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Hawija district has approximately 450,000 inhabitants, about 98 percent of them Sunni Arabs and the rest mostly Sunni Turkmens. Most of the inhabitants live in rural areas.
During the Iraq War, U.S. and Iraqi forces experienced numerous lethal attacks in the area from Sunni insurgents. As of March 2006, the area of Hawija was considered one of the most dangerous in all of Iraq with US soldiers and the foreign press corps in Baghdad dubbing Hawija "Anbar of the North," a reference to the violence wracked province in Western Iraq.
Following the Iraq War, Hawija came into media focus on 19 April 2013, when an unprecedented amount of violence erupted. In the 2013 Hawija clashes between Sunni protesters and Iraqi Army, some 53 people were killed. Further associated violence brought the total death toll by April 27, to 215.
During Iraq War
The closest US base to Hawija is Forward Operating Base McHenry. FOB McHenry was established in 2003 by Alpha Company 1-12 infantry who had been operating out of an abandoned school in the town of Hawija. From January 2004 through February 2005 1st Battalion, 27th Infantry (1-27 IN) Wolfhounds, 2nd Brigade, 25th Infantry Division (Light) out of Hawaii was led under the command of LTC Scott C. Leith and CSM Karl Morgan. On April 7, 2004 The Battle of Hawijah (Documentary: Combat Zone "Ambush in Hawijah") commenced with A (Alpha) company, 1st battalion 27th Infantry regiment led under the command of CPT Scott W. Carpenter from the 25th Infantry Division. During the battalion's 15 months at FOB McHenry, they experienced one of the deadliest periods of the war which has been compared to the Tet Offensive in Vietnam.
In From February 2005 through October 2005 FOB McHenry was home to around 500 US soldiers from Idaho's 116th Cavalry Brigade, 1 Battalion 163rd Infantry Regiment (1-163rd IN) from Montana better known as Grizzly. In March 2006, Soldiers in 1st Battalion 327th Infantry Regiment at FOB McHenry were finding 3-5 road-side bombs a day. From November 1, 2005 through March 2006 medics treated 120 trauma cases. Nine members of the brigade as of March 2006 have died in combat in Hawija proper, most from a single company, C Co. 1-327th Inf, call sign 'Cold Steel.'
The battalion that replaced 1st Battalion 327th Infantry Regiment in August 2006 was the 27th Infantry (2-27 IN) Wolfhounds, 3rd Brigade, 25th Infantry Division (Light). Over the course of their deployment, it was estimated that 250 to 300 soldiers were regularly going outside the wire on missions, 11 of which were KIA. The deadliest day was on 6 December 2006. Five individuals were killed when a surface-to-air missile was modified into an IED, destroying the Humvee and killing everyone inside.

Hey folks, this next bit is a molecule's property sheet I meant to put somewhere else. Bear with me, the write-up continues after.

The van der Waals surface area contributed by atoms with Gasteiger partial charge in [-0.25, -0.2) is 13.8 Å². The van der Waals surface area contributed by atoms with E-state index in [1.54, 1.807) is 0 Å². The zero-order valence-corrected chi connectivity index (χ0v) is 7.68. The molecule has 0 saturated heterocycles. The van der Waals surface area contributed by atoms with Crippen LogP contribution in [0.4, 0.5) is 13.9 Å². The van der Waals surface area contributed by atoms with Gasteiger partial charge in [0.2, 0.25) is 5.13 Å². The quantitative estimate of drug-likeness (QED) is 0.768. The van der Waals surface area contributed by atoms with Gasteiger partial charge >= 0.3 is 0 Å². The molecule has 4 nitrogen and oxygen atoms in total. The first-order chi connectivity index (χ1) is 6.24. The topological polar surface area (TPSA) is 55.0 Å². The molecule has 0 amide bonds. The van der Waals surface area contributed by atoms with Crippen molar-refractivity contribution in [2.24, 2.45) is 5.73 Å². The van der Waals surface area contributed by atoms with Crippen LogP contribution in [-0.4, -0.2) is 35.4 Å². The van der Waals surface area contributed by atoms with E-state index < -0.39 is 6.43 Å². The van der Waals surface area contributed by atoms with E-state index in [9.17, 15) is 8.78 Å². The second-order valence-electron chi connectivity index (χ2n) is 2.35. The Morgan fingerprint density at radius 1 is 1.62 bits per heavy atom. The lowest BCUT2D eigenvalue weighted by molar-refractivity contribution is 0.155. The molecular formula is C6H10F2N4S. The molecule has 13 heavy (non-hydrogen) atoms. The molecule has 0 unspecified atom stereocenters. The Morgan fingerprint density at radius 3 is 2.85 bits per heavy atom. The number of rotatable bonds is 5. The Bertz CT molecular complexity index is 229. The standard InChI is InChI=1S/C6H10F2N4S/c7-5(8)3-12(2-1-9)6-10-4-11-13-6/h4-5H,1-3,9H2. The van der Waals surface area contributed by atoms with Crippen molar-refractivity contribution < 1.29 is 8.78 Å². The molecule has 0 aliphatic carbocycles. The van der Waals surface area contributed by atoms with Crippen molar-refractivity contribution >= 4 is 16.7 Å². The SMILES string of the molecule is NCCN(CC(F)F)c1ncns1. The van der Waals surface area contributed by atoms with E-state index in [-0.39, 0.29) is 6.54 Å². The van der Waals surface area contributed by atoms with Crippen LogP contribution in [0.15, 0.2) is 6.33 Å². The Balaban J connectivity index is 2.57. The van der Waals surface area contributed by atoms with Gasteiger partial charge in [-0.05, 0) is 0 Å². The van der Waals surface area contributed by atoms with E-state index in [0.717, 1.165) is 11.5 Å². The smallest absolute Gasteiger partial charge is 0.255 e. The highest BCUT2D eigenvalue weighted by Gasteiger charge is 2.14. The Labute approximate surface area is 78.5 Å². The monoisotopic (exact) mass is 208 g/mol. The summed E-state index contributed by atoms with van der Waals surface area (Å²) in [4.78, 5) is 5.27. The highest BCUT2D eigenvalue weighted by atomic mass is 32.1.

Hawija is considered to be just south of the traditional border of 'Kurdistan' and is a hotbed for violence between hard line Ba'athist Sunni Arabs and Sunni Kurds. In 2014 ISIS/Baathist insurgency, the area quickly sided with those violent jihadists and resurgent Baathists against other local people.
After U.S. withdrawal
According to open sources on 23 April 2013, Hawija became the focus of violent anti-government protest and deadly Government intervention tactics which left at least 27 Sunnis protesters shot dead, exacerbating political division and sectarian polarisation within Iraq. Later death toll of protests was 53, while associated violence resulted in 215 deaths by April 27.
As of June 2014, the Iraqi Army has withdrawn from the area of Hawijah and Kirkuk. Leaving Kurdish military forces, known as peshmerga, to man checkpoints around Kirkuk. Hawija is now currently controlled by tribal fighters affiliated with the so-called Islamic State of Iraq and Islamic State of Iraq and Syria (ISIS).
Al-Hawija District is a district in the Kirkuk Governorate, Iraq. Its capital is Hawija. Hawija district has approximately 450,000 inhabitants, it includes hundreds of Arab villages and cities the following:
- "Iraqi Sunni protest clashes in Hawija leave many dead". BBC News. 23 April 2013.
- Iraq violence sparks fears of a Sunni revolt
- "Iraq’s bloody election: Polls and protests". The Economist. 27 April 2013.
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